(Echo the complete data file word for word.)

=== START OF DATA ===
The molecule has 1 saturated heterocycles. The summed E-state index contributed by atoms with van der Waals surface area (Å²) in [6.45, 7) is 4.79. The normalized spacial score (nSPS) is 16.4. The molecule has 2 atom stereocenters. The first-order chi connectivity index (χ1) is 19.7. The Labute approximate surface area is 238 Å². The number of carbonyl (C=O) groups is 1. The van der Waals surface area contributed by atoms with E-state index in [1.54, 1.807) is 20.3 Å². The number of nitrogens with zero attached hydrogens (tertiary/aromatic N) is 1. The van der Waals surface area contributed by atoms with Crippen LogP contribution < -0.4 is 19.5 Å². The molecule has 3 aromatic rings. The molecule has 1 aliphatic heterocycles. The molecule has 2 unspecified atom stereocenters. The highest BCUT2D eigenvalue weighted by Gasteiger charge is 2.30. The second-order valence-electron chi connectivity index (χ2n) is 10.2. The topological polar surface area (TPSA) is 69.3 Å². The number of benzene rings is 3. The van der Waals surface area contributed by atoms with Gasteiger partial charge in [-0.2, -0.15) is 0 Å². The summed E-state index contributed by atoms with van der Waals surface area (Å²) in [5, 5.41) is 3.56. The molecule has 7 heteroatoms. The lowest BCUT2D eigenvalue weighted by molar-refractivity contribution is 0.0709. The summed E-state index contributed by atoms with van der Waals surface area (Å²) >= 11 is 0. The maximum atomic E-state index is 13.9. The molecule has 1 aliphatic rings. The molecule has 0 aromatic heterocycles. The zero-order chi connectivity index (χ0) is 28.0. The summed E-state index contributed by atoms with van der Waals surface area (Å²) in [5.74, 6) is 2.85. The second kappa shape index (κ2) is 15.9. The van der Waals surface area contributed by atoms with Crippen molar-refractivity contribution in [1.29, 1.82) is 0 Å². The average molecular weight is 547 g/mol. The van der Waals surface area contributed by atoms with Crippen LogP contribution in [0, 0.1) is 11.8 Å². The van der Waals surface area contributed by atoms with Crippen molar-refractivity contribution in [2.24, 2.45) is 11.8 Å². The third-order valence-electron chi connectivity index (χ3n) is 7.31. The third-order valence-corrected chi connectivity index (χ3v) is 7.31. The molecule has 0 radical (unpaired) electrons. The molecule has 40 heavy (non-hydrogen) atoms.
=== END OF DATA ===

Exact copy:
The molecule has 1 saturated heterocycles. The summed E-state index contributed by atoms with van der Waals surface area (Å²) in [6.45, 7) is 4.79. The normalized spacial score (nSPS) is 16.4. The molecule has 2 atom stereocenters. The first-order chi connectivity index (χ1) is 19.7. The Labute approximate surface area is 238 Å². The number of carbonyl (C=O) groups is 1. The van der Waals surface area contributed by atoms with E-state index in [1.54, 1.807) is 20.3 Å². The number of nitrogens with zero attached hydrogens (tertiary/aromatic N) is 1. The van der Waals surface area contributed by atoms with Crippen LogP contribution < -0.4 is 19.5 Å². The molecule has 3 aromatic rings. The molecule has 1 aliphatic heterocycles. The molecule has 2 unspecified atom stereocenters. The highest BCUT2D eigenvalue weighted by Gasteiger charge is 2.30. The second-order valence-electron chi connectivity index (χ2n) is 10.2. The topological polar surface area (TPSA) is 69.3 Å². The number of benzene rings is 3. The van der Waals surface area contributed by atoms with Gasteiger partial charge in [-0.2, -0.15) is 0 Å². The summed E-state index contributed by atoms with van der Waals surface area (Å²) in [5, 5.41) is 3.56. The molecule has 7 heteroatoms. The lowest BCUT2D eigenvalue weighted by molar-refractivity contribution is 0.0709. The summed E-state index contributed by atoms with van der Waals surface area (Å²) >= 11 is 0. The maximum atomic E-state index is 13.9. The molecule has 1 aliphatic rings. The molecule has 0 aromatic heterocycles. The zero-order chi connectivity index (χ0) is 28.0. The summed E-state index contributed by atoms with van der Waals surface area (Å²) in [5.74, 6) is 2.85. The second kappa shape index (κ2) is 15.9. The van der Waals surface area contributed by atoms with Crippen molar-refractivity contribution in [1.29, 1.82) is 0 Å². The average molecular weight is 547 g/mol. The van der Waals surface area contributed by atoms with Crippen LogP contribution in [0, 0.1) is 11.8 Å². The van der Waals surface area contributed by atoms with Crippen molar-refractivity contribution in [2.24, 2.45) is 11.8 Å². The third-order valence-electron chi connectivity index (χ3n) is 7.31. The third-order valence-corrected chi connectivity index (χ3v) is 7.31. The molecule has 0 radical (unpaired) electrons. The molecule has 40 heavy (non-hydrogen) atoms.